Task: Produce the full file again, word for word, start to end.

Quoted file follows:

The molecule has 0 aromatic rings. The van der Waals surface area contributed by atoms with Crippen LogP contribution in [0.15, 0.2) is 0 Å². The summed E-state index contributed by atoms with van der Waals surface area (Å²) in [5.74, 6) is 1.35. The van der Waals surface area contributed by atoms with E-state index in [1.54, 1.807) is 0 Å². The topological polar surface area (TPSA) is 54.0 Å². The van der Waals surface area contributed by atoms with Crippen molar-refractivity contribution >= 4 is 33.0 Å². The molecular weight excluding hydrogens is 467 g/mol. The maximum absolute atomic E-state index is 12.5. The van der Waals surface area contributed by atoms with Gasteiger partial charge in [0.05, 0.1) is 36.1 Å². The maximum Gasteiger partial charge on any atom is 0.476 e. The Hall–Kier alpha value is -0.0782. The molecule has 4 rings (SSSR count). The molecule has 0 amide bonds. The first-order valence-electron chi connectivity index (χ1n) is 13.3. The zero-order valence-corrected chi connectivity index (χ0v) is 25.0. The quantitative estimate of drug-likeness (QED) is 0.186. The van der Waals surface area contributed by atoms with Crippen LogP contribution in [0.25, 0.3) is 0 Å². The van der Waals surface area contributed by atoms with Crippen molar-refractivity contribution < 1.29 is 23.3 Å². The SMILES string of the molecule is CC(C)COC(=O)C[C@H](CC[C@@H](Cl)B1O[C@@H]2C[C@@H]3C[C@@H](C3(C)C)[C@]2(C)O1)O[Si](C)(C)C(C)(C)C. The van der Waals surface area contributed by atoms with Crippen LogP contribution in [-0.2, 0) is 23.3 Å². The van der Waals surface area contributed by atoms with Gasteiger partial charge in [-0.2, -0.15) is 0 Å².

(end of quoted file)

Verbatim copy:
The molecule has 0 aromatic rings. The van der Waals surface area contributed by atoms with Crippen LogP contribution in [0.15, 0.2) is 0 Å². The summed E-state index contributed by atoms with van der Waals surface area (Å²) in [5.74, 6) is 1.35. The van der Waals surface area contributed by atoms with E-state index in [1.54, 1.807) is 0 Å². The topological polar surface area (TPSA) is 54.0 Å². The van der Waals surface area contributed by atoms with Crippen molar-refractivity contribution >= 4 is 33.0 Å². The molecular weight excluding hydrogens is 467 g/mol. The maximum absolute atomic E-state index is 12.5. The van der Waals surface area contributed by atoms with Gasteiger partial charge in [0.05, 0.1) is 36.1 Å². The maximum Gasteiger partial charge on any atom is 0.476 e. The Hall–Kier alpha value is -0.0782. The molecule has 4 rings (SSSR count). The molecule has 0 amide bonds. The first-order valence-electron chi connectivity index (χ1n) is 13.3. The zero-order valence-corrected chi connectivity index (χ0v) is 25.0. The quantitative estimate of drug-likeness (QED) is 0.186. The van der Waals surface area contributed by atoms with Crippen LogP contribution in [0.25, 0.3) is 0 Å². The van der Waals surface area contributed by atoms with Crippen molar-refractivity contribution < 1.29 is 23.3 Å². The SMILES string of the molecule is CC(C)COC(=O)C[C@H](CC[C@@H](Cl)B1O[C@@H]2C[C@@H]3C[C@@H](C3(C)C)[C@]2(C)O1)O[Si](C)(C)C(C)(C)C. The van der Waals surface area contributed by atoms with Crippen LogP contribution in [-0.2, 0) is 23.3 Å². The van der Waals surface area contributed by atoms with Gasteiger partial charge in [-0.2, -0.15) is 0 Å².